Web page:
Melanotan Tanning Injection: A Rare Cause of Priapism



Melanotan II, an injectable melanocortin analog, is illicitly available on the internet to generate a sunless tan through melanocyte induction. It is also used as a sexual stimulant in unlicensed performance enhancement clinics and has been investigated as a possible treatment agent in erectile dysfunction.

We describe in this case report a patient presenting with acute ischemic priapism after subcutaneous injection of Melanotan II. The patient was initially managed with cavernosal aspiration and irrigation, and intracavernous injection of phenylephrine without achieving detumescence. After failing initial management, the patient underwent operative management with penoscrotal decompression, a promising alternative technique for the management of refractory ischemic priapism. Priapism after Melanotan II injection has only been reported in the literature twice before. This case report highlights a rare presentation of acute ischemic priapism after Melanotan II use, managed with surgical decompression. Future therapeutic applications of these agents and updated management guidelines should consider priapism as a possible side effect.


Melanotan products can be purchased over the internet illegally to induce melanocyte production and create sunless tanning. Melanocortin products act on melanocortin (MC) receptors in the skin to stimulate eumelanin and hyperpigmentation (MC-1) as well as in the central nervous system, causing sexual arousal and spontaneous erection (MC-3 and MC-4)1. Certain formulations of Melanotan have been studied as potential modulators of sexual function in men and have been noted as a treatment of erectile dysfunction at certain doses.2 Only 2 case reports have documented Melanotan-induced priapism.1,3

Priapism is defined as an erection lasting longer than 4 hours, unrelated to sexual stimulation.4 Ischemic priapism, also known as vaso-occlusive or slow flow priapism, is a relatively uncommon medical emergency that can progress to fibrosis of cavernosal tissue and erectile dysfunction.4 The literature related to the management of priapism is not extensive, mostly consisting of case reports and small case series rather than prospective studies. Likewise, the American Urology Association Guidelines for priapism have not been updated in over a decade,4 reflecting the paucity of research and innovation in its management. Traditionally, various shunt procedures, as well as immediate penile prosthesis placement, have been used for surgical management of ischemic priapism. Recent data on penoscrotal decompression (PSD) has shown promising outcomes as a viable salvage or alternative strategy for the management of refractory ischemic priapism and has become our preferred technique.5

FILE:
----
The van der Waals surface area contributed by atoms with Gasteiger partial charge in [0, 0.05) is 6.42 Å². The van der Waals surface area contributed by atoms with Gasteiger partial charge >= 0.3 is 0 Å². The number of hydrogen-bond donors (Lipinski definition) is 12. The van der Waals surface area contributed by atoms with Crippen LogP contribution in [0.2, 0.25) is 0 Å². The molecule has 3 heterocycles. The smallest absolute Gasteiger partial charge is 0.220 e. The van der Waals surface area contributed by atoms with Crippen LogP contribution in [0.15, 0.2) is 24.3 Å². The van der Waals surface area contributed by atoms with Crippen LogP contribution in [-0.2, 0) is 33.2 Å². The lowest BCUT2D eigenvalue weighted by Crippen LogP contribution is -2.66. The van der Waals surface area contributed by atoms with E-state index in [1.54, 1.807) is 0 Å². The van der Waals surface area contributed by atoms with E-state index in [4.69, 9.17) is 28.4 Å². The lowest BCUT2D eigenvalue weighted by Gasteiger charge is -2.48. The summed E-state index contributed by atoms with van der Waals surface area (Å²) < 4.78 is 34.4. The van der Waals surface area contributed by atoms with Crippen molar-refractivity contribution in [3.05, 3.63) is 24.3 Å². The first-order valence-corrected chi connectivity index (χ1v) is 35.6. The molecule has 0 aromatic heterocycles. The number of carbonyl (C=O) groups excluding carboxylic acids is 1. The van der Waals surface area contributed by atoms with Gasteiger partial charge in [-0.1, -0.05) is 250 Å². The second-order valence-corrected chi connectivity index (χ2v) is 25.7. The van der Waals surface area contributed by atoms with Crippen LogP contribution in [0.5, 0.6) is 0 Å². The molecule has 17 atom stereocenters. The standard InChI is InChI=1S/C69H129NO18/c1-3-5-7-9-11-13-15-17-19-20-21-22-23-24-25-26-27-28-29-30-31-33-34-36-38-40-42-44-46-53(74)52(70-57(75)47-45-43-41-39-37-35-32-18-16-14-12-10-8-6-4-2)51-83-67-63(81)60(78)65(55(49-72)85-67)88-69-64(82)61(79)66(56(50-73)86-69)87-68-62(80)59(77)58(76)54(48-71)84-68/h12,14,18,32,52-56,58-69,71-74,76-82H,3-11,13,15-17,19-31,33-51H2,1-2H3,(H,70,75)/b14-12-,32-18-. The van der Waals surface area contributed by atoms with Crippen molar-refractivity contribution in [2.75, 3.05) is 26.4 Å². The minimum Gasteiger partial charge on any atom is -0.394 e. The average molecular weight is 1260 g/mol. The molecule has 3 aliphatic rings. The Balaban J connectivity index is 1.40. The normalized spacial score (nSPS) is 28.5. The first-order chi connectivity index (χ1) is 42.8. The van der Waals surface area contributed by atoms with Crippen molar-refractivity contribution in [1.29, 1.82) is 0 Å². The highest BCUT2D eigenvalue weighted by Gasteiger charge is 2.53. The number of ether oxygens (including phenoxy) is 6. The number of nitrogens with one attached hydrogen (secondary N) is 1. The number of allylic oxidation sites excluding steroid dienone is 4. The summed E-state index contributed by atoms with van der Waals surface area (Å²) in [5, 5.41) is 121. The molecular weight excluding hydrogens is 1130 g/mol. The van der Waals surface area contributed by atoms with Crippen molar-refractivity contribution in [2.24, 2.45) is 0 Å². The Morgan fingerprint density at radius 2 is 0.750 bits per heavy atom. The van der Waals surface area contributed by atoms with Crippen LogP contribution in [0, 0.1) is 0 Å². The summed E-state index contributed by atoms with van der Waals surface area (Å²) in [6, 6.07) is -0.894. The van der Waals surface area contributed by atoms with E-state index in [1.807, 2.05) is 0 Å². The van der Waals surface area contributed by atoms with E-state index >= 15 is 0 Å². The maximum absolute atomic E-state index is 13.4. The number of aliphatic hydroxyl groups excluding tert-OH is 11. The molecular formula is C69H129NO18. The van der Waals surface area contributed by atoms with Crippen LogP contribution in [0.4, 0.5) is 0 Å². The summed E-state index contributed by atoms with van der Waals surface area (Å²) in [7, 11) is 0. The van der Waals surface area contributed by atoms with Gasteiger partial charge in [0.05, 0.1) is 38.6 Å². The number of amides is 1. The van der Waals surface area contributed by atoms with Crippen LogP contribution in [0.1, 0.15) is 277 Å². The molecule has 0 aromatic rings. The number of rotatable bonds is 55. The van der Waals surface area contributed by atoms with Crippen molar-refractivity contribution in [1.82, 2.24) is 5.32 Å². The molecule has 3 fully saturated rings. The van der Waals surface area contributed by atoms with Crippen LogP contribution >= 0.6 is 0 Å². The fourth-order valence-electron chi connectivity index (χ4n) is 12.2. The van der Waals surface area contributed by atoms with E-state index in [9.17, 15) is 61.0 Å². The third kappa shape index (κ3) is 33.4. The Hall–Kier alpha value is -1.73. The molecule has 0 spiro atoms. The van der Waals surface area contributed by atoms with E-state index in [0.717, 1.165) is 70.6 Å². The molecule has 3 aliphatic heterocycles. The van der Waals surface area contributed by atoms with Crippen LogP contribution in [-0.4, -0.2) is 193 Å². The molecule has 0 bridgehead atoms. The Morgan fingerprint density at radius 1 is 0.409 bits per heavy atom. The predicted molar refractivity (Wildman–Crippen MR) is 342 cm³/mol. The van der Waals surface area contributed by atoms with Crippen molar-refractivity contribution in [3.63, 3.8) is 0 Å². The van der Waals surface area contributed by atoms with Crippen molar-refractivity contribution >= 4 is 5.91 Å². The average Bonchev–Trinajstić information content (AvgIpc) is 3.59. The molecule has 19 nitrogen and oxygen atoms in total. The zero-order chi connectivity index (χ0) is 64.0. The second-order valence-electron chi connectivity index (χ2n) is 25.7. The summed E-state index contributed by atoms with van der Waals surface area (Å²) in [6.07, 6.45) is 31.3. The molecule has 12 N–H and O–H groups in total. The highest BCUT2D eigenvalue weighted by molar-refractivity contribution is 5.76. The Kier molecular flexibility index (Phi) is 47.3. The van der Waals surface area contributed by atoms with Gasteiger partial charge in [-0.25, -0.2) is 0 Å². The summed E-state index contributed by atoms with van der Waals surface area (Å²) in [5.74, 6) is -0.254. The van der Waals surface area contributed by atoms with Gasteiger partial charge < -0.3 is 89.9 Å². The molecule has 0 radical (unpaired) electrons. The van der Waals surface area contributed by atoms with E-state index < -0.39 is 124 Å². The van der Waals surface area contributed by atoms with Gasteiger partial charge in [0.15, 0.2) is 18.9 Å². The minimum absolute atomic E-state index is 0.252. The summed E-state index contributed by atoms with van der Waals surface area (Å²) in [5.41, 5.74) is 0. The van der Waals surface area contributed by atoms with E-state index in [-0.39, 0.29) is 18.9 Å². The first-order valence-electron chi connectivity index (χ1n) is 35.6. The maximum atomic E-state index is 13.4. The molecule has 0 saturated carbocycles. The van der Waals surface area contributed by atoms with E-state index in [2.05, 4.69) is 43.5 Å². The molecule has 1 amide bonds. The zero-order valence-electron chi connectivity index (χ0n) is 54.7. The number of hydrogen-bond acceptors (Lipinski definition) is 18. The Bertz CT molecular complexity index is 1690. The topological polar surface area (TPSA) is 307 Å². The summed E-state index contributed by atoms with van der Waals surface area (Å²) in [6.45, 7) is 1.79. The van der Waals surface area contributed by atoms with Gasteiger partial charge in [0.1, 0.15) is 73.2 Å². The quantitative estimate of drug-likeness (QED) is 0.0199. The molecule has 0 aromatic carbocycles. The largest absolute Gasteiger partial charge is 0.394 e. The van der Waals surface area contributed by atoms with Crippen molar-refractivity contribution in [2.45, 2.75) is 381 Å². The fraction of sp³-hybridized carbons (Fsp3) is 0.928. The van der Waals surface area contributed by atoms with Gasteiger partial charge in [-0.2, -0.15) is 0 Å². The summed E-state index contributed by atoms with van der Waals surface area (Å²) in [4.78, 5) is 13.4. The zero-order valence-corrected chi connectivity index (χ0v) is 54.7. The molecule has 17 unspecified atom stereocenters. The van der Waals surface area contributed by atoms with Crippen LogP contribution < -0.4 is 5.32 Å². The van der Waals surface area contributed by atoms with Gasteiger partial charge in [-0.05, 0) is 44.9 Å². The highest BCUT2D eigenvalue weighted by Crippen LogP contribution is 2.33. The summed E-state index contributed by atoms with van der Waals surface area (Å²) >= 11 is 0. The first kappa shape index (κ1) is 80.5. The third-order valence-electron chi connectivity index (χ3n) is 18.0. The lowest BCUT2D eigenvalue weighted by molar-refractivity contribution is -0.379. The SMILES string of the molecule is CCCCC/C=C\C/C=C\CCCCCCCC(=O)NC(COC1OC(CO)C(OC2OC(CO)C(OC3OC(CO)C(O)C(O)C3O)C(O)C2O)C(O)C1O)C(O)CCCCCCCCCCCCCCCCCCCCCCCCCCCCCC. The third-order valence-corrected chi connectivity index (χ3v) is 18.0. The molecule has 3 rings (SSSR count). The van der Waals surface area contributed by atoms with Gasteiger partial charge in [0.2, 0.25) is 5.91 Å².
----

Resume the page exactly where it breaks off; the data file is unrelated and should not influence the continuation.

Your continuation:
A 55-year-old Caucasian man presented to our institution's emergency department with a chief complaint of the painful sustained penile erection of 30 hours of duration on arrival. The onset of priapism was after self-administration of a subcutaneous injection of 2 mg of MT-II (MC) to the abdomen. There was no preceding trauma, sexual stimulation, or concomitant other drug use. The patient had used MC before for over 6 years, in an effort to darken his skin each year before summer. He reports it typically caused him an erection lasting a few minutes after injection, which detumesced spontaneously in prior uses of the drug. He also reported severe nausea with its use, and so each year he injected once before bedtime. He reports no prior history of priapism or erectile dysfunction.

On examination, the patient had a rigid, very tender penis. He was initially managed at the bedside with intracavernosal injection of phenylephrine in sequential increments of 500mcgs, up to a total of 4,500mcgs. Phenylephrine injections were alternated with intracavernosal irrigation of saline, with the removal of about 150 ccs of very dark blood. The patient tolerated the procedure well with blood pressure below 150/90 mmHg at all times. On multiple occasions, the patient's erection visibly decreased but retumesced within a couple of minutes. Given the prolonged time of ongoing priapism, in addition to the persistence of a 10/10 rigid erection despite pharmacological and bedside irrigation management, the decision was made to proceed with surgical management with PSD.

The patient was brought to the operating room and general anesthesia was induced. After shaving, prepping, and draping of the penoscrotal area in the usual sterile fashion, a Foley catheter was placed. A midline penoscrotal incision was made and brought down to the tunica albuginea. After placement of stay sutures on bilateral corpora, corporotomies were made with immediate corporal bleeding. A pediatric Yankauer was introduced into the corporal bodies and driven both proximally and distally. The corpora were then irrigated copiously with saline. Complete resolution of the erection was noted and bright red blood was seen. Running 2-0 absorbable suture was used to close the corporotomies and the incision was closed in layers. On a postoperative day 1, he had retumesced slightly more than what we normally expect after PSD, so he was observed one additional day and discharged on postoperative day 2 with pain control